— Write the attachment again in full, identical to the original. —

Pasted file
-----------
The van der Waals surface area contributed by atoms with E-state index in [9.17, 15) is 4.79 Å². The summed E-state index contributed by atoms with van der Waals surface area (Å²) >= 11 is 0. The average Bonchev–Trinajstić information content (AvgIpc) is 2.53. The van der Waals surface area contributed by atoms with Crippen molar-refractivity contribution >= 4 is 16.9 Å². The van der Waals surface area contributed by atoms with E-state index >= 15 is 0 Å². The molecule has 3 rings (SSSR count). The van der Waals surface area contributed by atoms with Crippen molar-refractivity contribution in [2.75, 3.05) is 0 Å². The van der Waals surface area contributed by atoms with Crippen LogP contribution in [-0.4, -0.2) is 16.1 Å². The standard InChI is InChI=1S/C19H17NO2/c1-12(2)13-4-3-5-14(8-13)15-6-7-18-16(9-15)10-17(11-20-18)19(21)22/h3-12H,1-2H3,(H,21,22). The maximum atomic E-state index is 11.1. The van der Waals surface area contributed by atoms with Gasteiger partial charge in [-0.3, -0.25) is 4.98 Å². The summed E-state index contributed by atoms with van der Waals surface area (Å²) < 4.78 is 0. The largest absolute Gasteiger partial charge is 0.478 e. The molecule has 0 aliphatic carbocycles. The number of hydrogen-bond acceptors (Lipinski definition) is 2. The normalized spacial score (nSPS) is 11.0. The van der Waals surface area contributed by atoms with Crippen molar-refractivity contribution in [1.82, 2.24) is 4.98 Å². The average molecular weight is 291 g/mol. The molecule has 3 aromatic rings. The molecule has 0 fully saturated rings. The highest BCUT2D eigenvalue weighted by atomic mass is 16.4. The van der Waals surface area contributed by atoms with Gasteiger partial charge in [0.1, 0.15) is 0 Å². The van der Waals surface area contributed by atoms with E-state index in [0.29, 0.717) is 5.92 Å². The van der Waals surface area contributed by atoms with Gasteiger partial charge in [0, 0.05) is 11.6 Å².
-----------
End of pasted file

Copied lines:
The van der Waals surface area contributed by atoms with E-state index in [9.17, 15) is 4.79 Å². The summed E-state index contributed by atoms with van der Waals surface area (Å²) >= 11 is 0. The average Bonchev–Trinajstić information content (AvgIpc) is 2.53. The van der Waals surface area contributed by atoms with Crippen molar-refractivity contribution >= 4 is 16.9 Å². The van der Waals surface area contributed by atoms with E-state index >= 15 is 0 Å². The molecule has 3 rings (SSSR count). The van der Waals surface area contributed by atoms with Crippen molar-refractivity contribution in [2.75, 3.05) is 0 Å². The van der Waals surface area contributed by atoms with Crippen LogP contribution in [-0.4, -0.2) is 16.1 Å². The standard InChI is InChI=1S/C19H17NO2/c1-12(2)13-4-3-5-14(8-13)15-6-7-18-16(9-15)10-17(11-20-18)19(21)22/h3-12H,1-2H3,(H,21,22). The maximum atomic E-state index is 11.1. The van der Waals surface area contributed by atoms with Gasteiger partial charge in [-0.3, -0.25) is 4.98 Å². The summed E-state index contributed by atoms with van der Waals surface area (Å²) < 4.78 is 0. The largest absolute Gasteiger partial charge is 0.478 e. The molecule has 0 aliphatic carbocycles. The number of hydrogen-bond acceptors (Lipinski definition) is 2. The normalized spacial score (nSPS) is 11.0. The van der Waals surface area contributed by atoms with Crippen molar-refractivity contribution in [1.82, 2.24) is 4.98 Å². The average molecular weight is 291 g/mol. The molecule has 3 aromatic rings. The molecule has 0 fully saturated rings. The highest BCUT2D eigenvalue weighted by atomic mass is 16.4. The van der Waals surface area contributed by atoms with Gasteiger partial charge in [0.1, 0.15) is 0 Å². The van der Waals surface area contributed by atoms with E-state index in [0.29, 0.717) is 5.92 Å². The van der Waals surface area contributed by atoms with Gasteiger partial charge in [0, 0.05) is 11.6 Å².